Minority Caucus in Parliament has warned of a possible collapse Agricultural Development Bank (ADB) if measures are not put in place to stop the Minister of Finance, Mr. Ken Ofori-Atta, from allegedly forcing management of the bank to grant loans to cronies of the governing New Patriotic Party (NPP).
According to them, Mr. Ofori-Atta has reduced the mandate and role of the minister of finance to some credit disbursement entity in order that they can reward as usual, their political cronies.
Their accusations follow the approval of a GHC10,459,500 million loan from ADB to MacDan Shipping Company by the finance minister.
Addressing the media at plush Job 600 Office Complex building, the Minority Leader and Member of Parliament (MP) for Tamale South constituency in the Northern Region, Mr. Haruna Iddrissu, made reference to a letter that indicated that a credit facility of GHC10,459,500 was earmarked for McDan on the authority of the finance ministry.
This, he noted, was to enable the company undertake its business operations, and in particular, to execute a supply contract awarded by the Ghana Cocoa Board without any due diligence and recourse to banking and financial laws.
The minority leader stressed that best corporate governance practices required that the Board of Directors of ADB approve financial transactions of the bank and not the finance minister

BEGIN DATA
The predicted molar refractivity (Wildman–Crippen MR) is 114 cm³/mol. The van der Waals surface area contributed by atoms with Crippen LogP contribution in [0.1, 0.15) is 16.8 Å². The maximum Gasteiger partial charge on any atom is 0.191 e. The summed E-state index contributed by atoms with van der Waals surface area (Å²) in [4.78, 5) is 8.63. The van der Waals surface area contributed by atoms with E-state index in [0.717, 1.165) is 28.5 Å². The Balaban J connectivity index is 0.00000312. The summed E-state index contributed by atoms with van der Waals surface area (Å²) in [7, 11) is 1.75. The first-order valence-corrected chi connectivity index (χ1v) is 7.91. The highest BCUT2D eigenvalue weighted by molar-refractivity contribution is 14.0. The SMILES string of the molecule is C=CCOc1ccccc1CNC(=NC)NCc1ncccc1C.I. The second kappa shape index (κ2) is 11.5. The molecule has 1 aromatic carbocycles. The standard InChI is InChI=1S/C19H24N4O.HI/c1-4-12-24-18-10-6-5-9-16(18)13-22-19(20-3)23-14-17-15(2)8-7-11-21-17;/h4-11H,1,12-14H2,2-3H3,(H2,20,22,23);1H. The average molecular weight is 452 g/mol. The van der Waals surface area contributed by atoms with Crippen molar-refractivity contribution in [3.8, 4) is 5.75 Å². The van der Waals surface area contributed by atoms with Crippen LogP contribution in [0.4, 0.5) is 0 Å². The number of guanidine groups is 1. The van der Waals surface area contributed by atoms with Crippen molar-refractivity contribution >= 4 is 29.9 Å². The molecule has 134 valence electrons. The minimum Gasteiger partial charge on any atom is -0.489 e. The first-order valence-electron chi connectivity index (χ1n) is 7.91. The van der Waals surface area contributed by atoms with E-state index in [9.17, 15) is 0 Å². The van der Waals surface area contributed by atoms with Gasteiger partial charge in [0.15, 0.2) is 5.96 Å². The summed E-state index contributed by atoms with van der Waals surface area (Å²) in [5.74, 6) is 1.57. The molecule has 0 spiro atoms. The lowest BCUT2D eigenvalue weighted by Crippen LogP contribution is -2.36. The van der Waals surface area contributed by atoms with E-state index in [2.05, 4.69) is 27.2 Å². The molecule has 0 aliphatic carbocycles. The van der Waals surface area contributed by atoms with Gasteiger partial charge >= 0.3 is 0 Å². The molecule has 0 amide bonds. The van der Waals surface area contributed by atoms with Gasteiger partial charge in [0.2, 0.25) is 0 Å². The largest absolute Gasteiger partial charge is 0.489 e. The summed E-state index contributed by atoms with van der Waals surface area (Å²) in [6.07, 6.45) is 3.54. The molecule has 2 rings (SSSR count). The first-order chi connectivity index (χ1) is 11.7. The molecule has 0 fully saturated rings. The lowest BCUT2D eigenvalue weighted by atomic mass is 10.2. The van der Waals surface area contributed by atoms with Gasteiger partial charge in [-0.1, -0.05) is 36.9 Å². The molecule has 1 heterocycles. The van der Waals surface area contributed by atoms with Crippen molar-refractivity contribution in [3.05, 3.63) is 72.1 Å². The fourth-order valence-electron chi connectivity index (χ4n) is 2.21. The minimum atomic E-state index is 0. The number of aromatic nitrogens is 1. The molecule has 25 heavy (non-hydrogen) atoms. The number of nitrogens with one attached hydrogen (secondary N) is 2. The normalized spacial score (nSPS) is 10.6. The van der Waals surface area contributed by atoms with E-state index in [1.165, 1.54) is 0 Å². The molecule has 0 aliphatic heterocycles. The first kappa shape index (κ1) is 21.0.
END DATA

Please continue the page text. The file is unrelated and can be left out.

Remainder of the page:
“The minister usurped the authority and functions of the bank and its board of directors, which has curiously not been constituted so we are concerned. So where are the board of directors of the major financial institutions of our country?” he asked.
The minority leader further explained that the NPP-led government had been breaching procurement processes and rules of engagements, since most of boards of state institutions have not been constituted, including the ADB board.
According to him, the failings stemmed from the failure of the president to constitute the requisite governing boards, including that of ADB, to oversee such transactions.
“Serious questions arise as to whether they have demonstrated respect to our procurement processes. Was the contract awarded using the sole-sourcing process? If the answer is yes, then the law requires the approval by the Public Procurement Authority. Where is the board of the Public Procurement Authority? We are not aware that it has been constituted,” he noted.